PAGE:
The Civil War, or “War Between the States” as my high school teacher required us to say, was not that long ago. My Granddad, Wilford Hall, was born in 1877, 12 years after the end of that war. His parents, John Henry (“Pudd”) Hall and Ann Rebekka Harris, lived through the war and he knew many other people who experienced that war first hand as did my uncles and aunts born in the first and second decades of the last century. In my family there were many word of mouth stories about the war and events associated with the war. One of the earliest that I recall was to be poked in the tummy on my belly button and told “That’s where the Yankee shot you”. Being told that was a frequent occurrence for toddlers in the family.
My uncle, George Hall, told me a very interesting story about one of the raids on Beaver Dam depot during the war. The depot now is just one old brick structure but during the war there were many buildings for storing supplies for the southern army. When the Yankees burned the buildings on one of the raids, my uncle George told me, the warehouse was filled with pork bellies and side meat. We would call it bacon today. He said it smelled so good when it burned and you could smell it from a mile away and there was so much in the warehouse the grease was running down the road. I could almost smell that bacon cooking when my uncle told me the story.
Another story was told to me by Len Wash. Len was a bachelor and an unusual person. He lived alone with his mother during his mother’s later years. According to Len he and his Mother would sit and she would relate to him stories from the past. Len shared some with me. Len and I shared common ancestors on the Hall sides of our families. He told me about one of our ancestors who was conscripted to fight for the southern army but did not like it and ran away and came back home to the farm. People asked him if he was afraid to fight and he said no, if the Yankees came on his farm he would fight them and if the rebels came he would fight them too. But he was caught for desertion and carried to Beaver Dam depot to be shipped far down south, too far for him to run back home again. To constrain him they put him in a barrel stave strait jacket. He was very angry to say the least. While walking around the depot with his arms strapped to his sides he saw a fancy rebel officer on a horse so our ancestor, doing all he could in his angry but constrained condition, fell down on the ground and rolled under the officers horse making the horse buck and throw the officer. That has to be a true story. Imagination is not sufficient to create such a yawn!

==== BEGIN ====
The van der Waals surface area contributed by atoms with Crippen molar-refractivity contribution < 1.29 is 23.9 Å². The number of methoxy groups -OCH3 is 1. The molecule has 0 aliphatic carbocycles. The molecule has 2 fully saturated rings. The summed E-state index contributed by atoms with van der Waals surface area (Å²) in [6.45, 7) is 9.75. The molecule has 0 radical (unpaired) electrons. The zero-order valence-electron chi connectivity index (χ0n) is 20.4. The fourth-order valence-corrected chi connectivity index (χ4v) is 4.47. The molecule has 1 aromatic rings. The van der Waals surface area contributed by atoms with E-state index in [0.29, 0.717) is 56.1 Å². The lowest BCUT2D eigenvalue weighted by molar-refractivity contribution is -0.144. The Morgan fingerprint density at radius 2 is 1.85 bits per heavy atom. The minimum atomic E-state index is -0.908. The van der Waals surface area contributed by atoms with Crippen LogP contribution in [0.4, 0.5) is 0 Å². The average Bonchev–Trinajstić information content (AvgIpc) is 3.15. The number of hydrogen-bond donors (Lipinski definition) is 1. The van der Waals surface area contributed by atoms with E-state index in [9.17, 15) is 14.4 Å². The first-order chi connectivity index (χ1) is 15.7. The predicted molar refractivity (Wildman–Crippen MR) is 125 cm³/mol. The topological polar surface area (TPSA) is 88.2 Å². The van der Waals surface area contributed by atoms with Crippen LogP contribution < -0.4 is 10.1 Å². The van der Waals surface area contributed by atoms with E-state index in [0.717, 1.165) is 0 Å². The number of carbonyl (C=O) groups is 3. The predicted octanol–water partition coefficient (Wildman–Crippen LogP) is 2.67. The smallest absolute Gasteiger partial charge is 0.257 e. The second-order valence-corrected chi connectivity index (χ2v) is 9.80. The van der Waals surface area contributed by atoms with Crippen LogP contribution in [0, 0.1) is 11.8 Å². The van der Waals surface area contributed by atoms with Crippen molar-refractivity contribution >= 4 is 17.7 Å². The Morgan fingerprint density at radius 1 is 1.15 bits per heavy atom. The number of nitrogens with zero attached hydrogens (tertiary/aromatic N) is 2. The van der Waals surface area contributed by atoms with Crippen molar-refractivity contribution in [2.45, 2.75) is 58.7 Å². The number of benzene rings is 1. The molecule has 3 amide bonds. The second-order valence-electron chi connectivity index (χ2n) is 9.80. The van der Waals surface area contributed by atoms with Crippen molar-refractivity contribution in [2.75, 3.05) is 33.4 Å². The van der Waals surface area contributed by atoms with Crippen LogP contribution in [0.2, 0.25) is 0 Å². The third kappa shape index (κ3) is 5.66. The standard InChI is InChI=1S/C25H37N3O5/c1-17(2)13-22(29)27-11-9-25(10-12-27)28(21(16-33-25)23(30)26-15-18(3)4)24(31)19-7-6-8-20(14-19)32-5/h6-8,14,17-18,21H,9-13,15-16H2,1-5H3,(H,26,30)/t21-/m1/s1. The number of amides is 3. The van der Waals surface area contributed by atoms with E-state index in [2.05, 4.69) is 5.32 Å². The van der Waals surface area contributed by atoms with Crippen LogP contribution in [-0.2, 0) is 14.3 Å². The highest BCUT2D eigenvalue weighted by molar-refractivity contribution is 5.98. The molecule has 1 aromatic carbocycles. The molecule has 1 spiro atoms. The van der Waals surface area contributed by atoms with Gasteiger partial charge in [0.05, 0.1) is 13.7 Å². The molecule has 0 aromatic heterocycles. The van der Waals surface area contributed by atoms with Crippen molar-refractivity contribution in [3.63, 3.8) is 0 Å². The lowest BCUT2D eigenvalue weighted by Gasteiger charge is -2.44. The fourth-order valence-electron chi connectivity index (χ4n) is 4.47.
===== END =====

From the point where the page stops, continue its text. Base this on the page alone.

Roswell Page told me another story about my ancestors in the war. I made an appointment to chat with Roswell because he was generally recognized as the best authority on local history and local families. I asked him about a specific individual from our family. He thought awhile. We were sitting in Roswell’s study and I was sitting close to the door. He said look out the door to the right; see that door down the hall? I looked and saw the door. He said that was my grandmother’s bedroom during the war and your ancestor slept on the floor there in front of the door to protect her from the Yankees. I was stunned for awhile trying to encompass all that he was saying. I was looking at a place my ancestor had slept during the war, doing his duty as he saw it to protect a local lady from harm.